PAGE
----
“Where do American Goldfinches like to nest?” is an informative article that explores the nesting habits and behavior of American Goldfinches. The article explains that although these birds are common across the United States, they do not use nest boxes or birdhouses. Instead, they build cup-like nests lined with thistle down in bushes and trees found in fields and open areas. The article also touches on topics such as courtship, mating, and the reproduction process of American Goldfinches. With its friendly tone and wealth of information, this article is a must-read for bird enthusiasts looking to attract and observe these beautiful birds in their own backyards.
Where do American Goldfinches like to nest?
American Goldfinches are common birds across the United States and can be found breeding in the northern half and southern Canada. During the winter, most American Goldfinches migrate south. Regardless of where you live in the United States, it is highly likely that you will have American Goldfinches visit your backyard at some point throughout the year. While American Goldfinches do not use nest boxes or birdhouses, they have specific nesting habits and preferences when it comes to choosing the location for their nests.
Nesting habits and reproduction of American Goldfinches
During early summer, you may notice that American Goldfinches disappear from your feeders. This is because they go off to raise their families. American Goldfinches are monogamous and wait until mid-summer to begin nesting. They typically produce only one brood per nesting season, occasionally having a second brood. The female takes on most of the responsibilities early on, including selecting the location, building the nest, and incubating the eggs. The male helps by providing food for the female during this time. Once the eggs hatch, the male takes on more of the care, even exclusively feeding the fledglings for a few weeks after they leave the nest. After the nesting season, American Goldfinches form back into large flocks in late fall.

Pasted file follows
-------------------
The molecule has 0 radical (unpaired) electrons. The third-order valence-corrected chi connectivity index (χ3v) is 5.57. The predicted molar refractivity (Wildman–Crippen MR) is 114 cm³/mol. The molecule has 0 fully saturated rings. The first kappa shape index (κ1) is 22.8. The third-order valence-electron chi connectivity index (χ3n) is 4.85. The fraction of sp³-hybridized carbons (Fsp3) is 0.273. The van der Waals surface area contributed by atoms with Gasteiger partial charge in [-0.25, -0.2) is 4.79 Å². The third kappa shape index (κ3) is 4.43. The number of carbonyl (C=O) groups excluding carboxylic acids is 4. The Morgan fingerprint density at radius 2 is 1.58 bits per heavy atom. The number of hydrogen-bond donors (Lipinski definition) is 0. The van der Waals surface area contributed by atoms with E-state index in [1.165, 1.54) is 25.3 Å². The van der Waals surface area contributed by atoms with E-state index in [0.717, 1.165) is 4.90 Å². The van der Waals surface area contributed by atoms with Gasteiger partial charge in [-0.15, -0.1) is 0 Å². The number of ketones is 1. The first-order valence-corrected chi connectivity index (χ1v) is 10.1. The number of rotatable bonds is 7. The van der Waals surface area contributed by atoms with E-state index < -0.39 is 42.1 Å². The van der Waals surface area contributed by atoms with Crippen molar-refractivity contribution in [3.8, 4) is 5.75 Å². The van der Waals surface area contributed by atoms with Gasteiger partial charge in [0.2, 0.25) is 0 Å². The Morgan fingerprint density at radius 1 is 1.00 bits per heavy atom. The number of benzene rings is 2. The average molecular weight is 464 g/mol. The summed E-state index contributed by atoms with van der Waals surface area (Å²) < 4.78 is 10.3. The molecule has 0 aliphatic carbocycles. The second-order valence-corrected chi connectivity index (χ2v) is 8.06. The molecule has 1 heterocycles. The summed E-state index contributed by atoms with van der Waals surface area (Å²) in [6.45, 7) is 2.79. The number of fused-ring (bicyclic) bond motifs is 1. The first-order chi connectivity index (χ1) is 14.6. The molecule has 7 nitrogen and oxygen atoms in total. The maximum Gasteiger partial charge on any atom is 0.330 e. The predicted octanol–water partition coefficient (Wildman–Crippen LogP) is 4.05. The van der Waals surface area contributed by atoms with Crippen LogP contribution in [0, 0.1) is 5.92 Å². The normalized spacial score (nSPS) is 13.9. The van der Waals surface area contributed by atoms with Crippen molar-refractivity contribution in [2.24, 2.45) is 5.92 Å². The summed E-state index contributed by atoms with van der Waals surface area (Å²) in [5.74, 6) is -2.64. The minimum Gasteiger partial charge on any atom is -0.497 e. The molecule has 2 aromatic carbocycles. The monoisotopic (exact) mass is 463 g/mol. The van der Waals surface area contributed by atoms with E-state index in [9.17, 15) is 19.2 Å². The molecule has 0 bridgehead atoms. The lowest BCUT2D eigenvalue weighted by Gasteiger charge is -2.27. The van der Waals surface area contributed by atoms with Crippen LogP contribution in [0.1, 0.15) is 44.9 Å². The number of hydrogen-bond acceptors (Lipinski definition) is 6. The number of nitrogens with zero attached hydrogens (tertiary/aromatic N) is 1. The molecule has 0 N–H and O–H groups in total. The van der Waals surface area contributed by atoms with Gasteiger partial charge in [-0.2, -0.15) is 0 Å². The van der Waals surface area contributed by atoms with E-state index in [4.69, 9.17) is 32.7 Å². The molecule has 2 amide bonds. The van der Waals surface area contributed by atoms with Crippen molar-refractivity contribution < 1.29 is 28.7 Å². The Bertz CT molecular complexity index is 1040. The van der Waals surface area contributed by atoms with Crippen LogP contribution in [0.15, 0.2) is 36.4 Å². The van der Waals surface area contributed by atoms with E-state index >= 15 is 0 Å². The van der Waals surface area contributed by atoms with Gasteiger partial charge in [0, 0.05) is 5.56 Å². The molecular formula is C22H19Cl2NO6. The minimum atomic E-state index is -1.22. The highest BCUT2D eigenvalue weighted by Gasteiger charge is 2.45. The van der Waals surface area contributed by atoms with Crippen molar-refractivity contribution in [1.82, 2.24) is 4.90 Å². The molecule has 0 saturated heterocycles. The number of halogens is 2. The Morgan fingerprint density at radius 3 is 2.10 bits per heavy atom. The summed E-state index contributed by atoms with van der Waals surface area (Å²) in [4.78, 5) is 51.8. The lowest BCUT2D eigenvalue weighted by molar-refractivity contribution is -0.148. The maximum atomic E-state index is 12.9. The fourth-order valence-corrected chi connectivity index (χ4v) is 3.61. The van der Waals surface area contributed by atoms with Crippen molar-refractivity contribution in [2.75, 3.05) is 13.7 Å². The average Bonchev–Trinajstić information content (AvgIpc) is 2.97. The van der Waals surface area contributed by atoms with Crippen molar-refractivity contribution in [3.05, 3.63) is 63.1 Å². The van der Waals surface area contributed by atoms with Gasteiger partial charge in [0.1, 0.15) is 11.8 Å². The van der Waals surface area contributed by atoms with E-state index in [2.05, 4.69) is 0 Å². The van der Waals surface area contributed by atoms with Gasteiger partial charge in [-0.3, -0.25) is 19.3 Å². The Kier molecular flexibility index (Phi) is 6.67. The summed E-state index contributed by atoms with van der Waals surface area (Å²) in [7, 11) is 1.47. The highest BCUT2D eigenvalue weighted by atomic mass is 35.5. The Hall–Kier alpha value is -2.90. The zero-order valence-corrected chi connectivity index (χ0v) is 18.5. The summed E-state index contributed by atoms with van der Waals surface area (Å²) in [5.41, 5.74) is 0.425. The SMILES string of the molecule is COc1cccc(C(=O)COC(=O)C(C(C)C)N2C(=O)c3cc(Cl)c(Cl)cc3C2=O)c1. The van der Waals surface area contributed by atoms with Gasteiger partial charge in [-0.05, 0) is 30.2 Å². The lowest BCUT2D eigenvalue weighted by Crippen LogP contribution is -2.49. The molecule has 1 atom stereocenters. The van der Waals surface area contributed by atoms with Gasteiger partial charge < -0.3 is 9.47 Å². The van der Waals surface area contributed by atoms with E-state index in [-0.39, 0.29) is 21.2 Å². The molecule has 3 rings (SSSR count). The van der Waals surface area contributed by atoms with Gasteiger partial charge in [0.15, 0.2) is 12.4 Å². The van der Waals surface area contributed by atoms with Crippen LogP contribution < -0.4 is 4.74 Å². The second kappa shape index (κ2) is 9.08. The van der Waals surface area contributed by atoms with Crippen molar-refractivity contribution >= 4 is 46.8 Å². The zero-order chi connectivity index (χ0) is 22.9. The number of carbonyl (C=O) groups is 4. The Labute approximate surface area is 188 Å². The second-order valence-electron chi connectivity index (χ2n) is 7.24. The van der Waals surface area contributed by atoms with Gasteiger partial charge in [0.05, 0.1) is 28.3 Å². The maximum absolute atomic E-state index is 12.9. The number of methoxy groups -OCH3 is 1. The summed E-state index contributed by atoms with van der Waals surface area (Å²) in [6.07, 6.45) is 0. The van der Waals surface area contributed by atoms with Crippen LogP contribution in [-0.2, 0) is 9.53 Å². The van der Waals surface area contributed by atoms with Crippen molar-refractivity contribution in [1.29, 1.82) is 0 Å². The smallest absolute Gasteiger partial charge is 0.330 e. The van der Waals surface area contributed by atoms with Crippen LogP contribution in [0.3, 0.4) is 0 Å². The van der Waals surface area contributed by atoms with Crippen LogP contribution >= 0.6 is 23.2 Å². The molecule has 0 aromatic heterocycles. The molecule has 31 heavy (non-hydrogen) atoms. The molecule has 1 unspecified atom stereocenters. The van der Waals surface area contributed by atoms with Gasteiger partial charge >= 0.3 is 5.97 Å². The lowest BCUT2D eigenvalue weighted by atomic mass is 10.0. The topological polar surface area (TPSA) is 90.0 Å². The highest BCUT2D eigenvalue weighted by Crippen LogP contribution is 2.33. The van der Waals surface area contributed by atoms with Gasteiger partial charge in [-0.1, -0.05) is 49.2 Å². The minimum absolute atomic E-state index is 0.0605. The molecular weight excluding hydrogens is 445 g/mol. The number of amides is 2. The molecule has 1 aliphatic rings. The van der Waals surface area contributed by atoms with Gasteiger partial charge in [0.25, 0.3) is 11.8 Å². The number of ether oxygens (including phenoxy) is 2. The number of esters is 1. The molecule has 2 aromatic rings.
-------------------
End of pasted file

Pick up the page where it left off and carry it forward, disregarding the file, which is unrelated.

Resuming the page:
Courtship and mating
Courtship for American Goldfinches generally begins in July (May in the West). During courtship, several males may chase after a female for up to 20 minutes. Eventually, the female chooses one of the males as her mate. Paired birds can be recognized by their courtship flight, where both birds fly high in a large circle. The male flies slowly, fluttering his wings and holding his tail open widely while singing. The female follows him.
The female American Goldfinch takes on the task of selecting the exact area to build the nest. She constructs the nest herself, though the male may bring some nesting materials. It takes the female about 6 days to build the nest, starting with the outer part made of twigs or bark strips held together with spider webs or caterpillar silk. She then adds a layer of plant fibers, such as weeds and grasses, and finally lines the inside of the nest with fluffy plant seeds (“pappus”) of thistledown and milkweed. The nest is tightly constructed and can hold water, so the female shields it from rain to prevent the young from drowning. The nest is usually about 3 inches wide on the outside and 2-1/2 inches wide on the inside. It is often placed in a shrub, sapling, or deciduous tree at the edge of a clearing, away from dense woods.